But why did I start with this detail? Well, simply because I need to find arguments for what happened back there: the Megane RS Trophy outperformed the 1 M Coupe. The flying Dutch Frenchman posted a laptime of 8 minutes and 8 seconds, while the entry level M car needed 8 minutes and 15 seconds for the same job.

That’s seven seconds on the ‘Ring in favor of the Renault, with the French automotive creation offering 5.1 kg per hp and the BMW bringing 4.4 kg per hp, so a really good explanation excuse would really be necessary. OK, let’s try to make a case for the German.

The Megane RS Trophy is a front-wheel-drive car, while the 1 M Coupe is a rear-wheel-drive one, so the Renault’s driver didn’t have as much fun as the BMW’s. - This is certainly true, but not relevant here.

The 1 M Coupe is faster in a straight line - I can’t believe a BMW M has to redeem itself on the straights, that’s all I can say.

The Megane RS Trophy is a member of the hot hatch secret society and you know how much this niche has evolved (it could be the most effervescent performance segment in the automotive industry right now), so it’s only natural that it outperformed the bimmer - The 1 M Coupe, being based on a 1 Series, also has hatchback genes, so this one is also out.

Maybe the Megane RS Trophy is an extremist, just like the late Megane R26.R (the previous generation’s maddest version), while the entry-level M vehicle is a car that you can use everyday - Nope, the new hottest Megane is done with ditching rear seats and using a rollcage, you can use it for shopping tips. And, by the way, want to know what was one of the factors that increased the BMW’s time? The fact that its suspension is too FIRM, so it might be more difficult to use everyday than the Megane.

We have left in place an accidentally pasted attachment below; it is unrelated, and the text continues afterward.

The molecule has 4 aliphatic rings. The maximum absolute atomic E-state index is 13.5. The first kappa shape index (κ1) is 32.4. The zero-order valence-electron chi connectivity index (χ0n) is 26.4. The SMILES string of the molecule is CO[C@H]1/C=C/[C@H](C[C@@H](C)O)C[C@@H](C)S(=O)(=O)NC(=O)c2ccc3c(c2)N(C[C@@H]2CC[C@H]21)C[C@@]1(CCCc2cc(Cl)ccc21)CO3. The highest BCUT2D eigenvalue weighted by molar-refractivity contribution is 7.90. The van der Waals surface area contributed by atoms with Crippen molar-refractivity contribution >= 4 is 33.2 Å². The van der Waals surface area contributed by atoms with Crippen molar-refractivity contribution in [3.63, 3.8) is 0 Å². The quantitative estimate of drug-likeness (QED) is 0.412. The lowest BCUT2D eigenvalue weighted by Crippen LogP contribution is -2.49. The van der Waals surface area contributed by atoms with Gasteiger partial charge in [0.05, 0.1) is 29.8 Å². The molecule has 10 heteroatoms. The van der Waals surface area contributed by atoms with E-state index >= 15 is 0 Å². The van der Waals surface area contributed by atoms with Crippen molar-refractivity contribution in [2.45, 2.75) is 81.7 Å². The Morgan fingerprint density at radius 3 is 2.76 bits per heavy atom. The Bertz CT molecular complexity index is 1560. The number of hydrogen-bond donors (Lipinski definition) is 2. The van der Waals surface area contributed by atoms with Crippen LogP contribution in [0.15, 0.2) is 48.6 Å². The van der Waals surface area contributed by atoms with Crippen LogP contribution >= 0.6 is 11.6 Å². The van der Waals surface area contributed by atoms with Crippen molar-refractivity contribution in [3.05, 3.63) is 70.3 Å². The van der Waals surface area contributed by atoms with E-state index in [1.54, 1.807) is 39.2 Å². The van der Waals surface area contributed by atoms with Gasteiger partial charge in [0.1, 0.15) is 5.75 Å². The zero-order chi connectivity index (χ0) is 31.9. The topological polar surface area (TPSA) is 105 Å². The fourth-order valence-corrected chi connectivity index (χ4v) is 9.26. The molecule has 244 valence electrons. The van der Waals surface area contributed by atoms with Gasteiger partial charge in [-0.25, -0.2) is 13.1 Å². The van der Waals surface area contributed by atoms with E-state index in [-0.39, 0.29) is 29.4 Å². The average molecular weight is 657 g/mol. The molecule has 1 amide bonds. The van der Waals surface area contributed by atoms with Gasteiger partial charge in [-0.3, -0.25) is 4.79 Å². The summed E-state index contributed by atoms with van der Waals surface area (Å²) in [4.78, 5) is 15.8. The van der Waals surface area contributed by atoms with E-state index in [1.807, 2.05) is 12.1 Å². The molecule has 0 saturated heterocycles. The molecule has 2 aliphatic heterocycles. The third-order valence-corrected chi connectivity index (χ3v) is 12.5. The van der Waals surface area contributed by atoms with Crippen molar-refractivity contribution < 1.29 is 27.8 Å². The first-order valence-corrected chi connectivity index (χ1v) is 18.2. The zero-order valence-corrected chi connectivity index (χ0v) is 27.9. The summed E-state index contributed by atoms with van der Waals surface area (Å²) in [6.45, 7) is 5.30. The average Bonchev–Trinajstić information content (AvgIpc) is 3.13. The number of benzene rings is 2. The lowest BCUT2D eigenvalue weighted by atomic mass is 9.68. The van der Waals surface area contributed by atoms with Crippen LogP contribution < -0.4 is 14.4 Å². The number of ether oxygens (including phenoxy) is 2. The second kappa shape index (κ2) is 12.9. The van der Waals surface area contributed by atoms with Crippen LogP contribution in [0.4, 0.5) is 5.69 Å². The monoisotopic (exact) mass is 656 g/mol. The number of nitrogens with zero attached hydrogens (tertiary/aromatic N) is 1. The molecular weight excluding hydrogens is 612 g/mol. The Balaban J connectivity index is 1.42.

I’ll stop here, as even though I might have a soft spot for the 1 M Coupe, I really can’t help it. Facts are facts: the Megane RS Trophy gave it a bloody nose on the Nurburgring.

What happened is disturbing in so many ways. For connoisseurs: the 1 M brings back the spirit of the E30 M3, so this one is really under the belt. For outsiders: let’s say you wanted to buy a fast car, but without having to spend a fortune on it, would you expect a significantly cheaper Renault Sport car to show its rear end to an M vehicle?

Yes, I know: 1)there were, are and always will be other cases when a hot hatch laughs in the face of a performance coupe. 2)Both of these cars are limited editions, so they’re not the most suitable for being used as a yardstick. 3) BMWs will still be cars that connect with the helmet inside your brain, while mainstream Renaults will stick to assets like safety and affordability. But it doesn’t matter - a Renault Sport car should’ve never beaten an M vehicle on the Nurburgring. The whole story makes me think about a mother that outshines a daughter on a catwalk...
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About the author: Andrei Tutu
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In his quest to bring you the most impressive automotive creations, Andrei relies on learning as a superpower. There's quite a bit of room in the garage that is this aficionado's heart, so factory-condition classics and widebody contraptions with turbos poking through the hood can peacefully coexist.